Potassium and sodium work together
Symptoms of potassium deficiency
Causes of potassium deficiency
Sources of potassium
Potassium and sodium work together
Potassium is an abundant, essential element needed by your muscles, blood vessels, glandular and nervous systems. Potassium and sodium are the key two body electrolytes that work together to maintain the pH of your blood. The sodium / potassium ratio is a long-term determinant of heart, blood vessel, bone, muscle, and kidney health, and the risk of death and overall health and longevity. (1, 2, 3, 4, 5)
A diet high in sugars, refined carbohydrates, processed foods and proteins is likely to be high in sodium, whereas a diet high in vegetables and other plants is high in potassium. Simply eat more vegetables (and some fruits) and less sweet, processed and pre-prepared food to normalise this ratio.
Sodium and potassium are the key pair of electrolytes. Sodium is held more tightly than potassium. The key synergy ratio is one part sodium to two parts potassium. People on a Standard American Diet are often so potassium-deficient that this ratio is in reverse.
The required dietary intake from food for an adult is 2,300 mg sodium per day, and 4,700 mg potassium. However, research shows that the level of potassium in the diet on which humans evolved was more than three times this amount, at about 15,000 mg per day. (10)
The sodium-potassium pump is the key process which maintains body electrolytes. Potassium is more quickly taken up and more quickly excreted through the kidneys to maintain the 1:2 crucial balance between the two elements.
Low levels of potassium cause the retention of sodium. (5, 8, 9)
Potassium deficiency is the inverse of sodium excess. Conventional doctors focus on sodium excess and put their patients on a low-salt diet. The standard medical advice for someone with a high level of sodium is a low salt diet. This actually makes the symptoms worse, starting with feeling tired and having low energy when starting a low salt diet. On a low salt diet the patient will be deficient in both sodium and potassium, as well as the Na/K ratio being lower than 1:2. A better therapy is to increase potassium.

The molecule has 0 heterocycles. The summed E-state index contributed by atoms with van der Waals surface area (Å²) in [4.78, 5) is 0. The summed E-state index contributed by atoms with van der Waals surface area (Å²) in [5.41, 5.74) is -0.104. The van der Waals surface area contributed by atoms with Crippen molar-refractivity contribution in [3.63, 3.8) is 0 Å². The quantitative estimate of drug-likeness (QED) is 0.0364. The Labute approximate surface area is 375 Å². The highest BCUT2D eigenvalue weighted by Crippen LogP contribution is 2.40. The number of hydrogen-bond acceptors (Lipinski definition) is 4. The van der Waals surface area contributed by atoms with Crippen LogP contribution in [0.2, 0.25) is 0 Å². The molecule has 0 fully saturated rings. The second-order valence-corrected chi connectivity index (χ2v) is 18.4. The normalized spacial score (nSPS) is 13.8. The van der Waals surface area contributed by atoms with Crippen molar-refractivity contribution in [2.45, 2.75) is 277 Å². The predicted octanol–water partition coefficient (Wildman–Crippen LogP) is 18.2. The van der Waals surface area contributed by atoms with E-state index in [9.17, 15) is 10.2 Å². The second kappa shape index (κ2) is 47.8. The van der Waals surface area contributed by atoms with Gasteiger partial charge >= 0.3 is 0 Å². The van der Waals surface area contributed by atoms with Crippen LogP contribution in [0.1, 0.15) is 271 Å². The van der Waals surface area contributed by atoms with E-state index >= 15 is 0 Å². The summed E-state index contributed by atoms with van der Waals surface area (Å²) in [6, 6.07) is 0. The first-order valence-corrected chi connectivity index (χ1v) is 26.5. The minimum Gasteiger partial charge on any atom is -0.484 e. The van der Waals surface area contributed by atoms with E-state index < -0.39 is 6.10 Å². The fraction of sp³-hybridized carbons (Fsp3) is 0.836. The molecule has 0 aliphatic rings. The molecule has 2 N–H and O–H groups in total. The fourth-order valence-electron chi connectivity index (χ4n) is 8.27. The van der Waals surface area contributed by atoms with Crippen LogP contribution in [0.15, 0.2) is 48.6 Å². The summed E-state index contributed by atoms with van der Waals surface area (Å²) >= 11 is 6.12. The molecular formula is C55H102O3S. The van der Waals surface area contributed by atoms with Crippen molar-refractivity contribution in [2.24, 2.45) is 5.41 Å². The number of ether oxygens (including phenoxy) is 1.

Potassium prevents the accumulation of calcium deposits in the body, for example in the arteries as atherosclerosis or in the kidneys as kidney stones.
Potassium stimulates the release of nitric oxide in the body. (6) Nitric oxide has numerous health giving properties (7), and is also stimulated by sunshine on the skin. Sodium inhibits nitric oxide. This is one of the reasons that maintaining a good potassium / sodium ratio is essential.
Symptoms of potassium deficiency (hypokalemia)
There is no quick and easy test for potassium deficiency. Early symptoms of potassium deficiency may include weakness in the diaphragm, and weakness in breathing. There may also be general fatigue or heart palpitations. Over time, the symptoms listed below may emerge.
- High blood pressure (hypertension) with vascular stiffness.
- Faster than normal pulse rate, sometimes accompanied by tinnitus or the ability to hear one's own pulse.
- Heart arrhythmia.
- Muscle cramps, leg cramps.
- Fatigue, low energy.
- Alkalosis, where body fluids have excess base (alkali). This is the opposite of excess acid (acidosis).
- Muscle weakness, including weak breathing and poor colon peristalsis sometimes causing constipation.
- Insulin resistance, then diabetes. (8, 9)
- Increased risk of:
Coronary heart disease,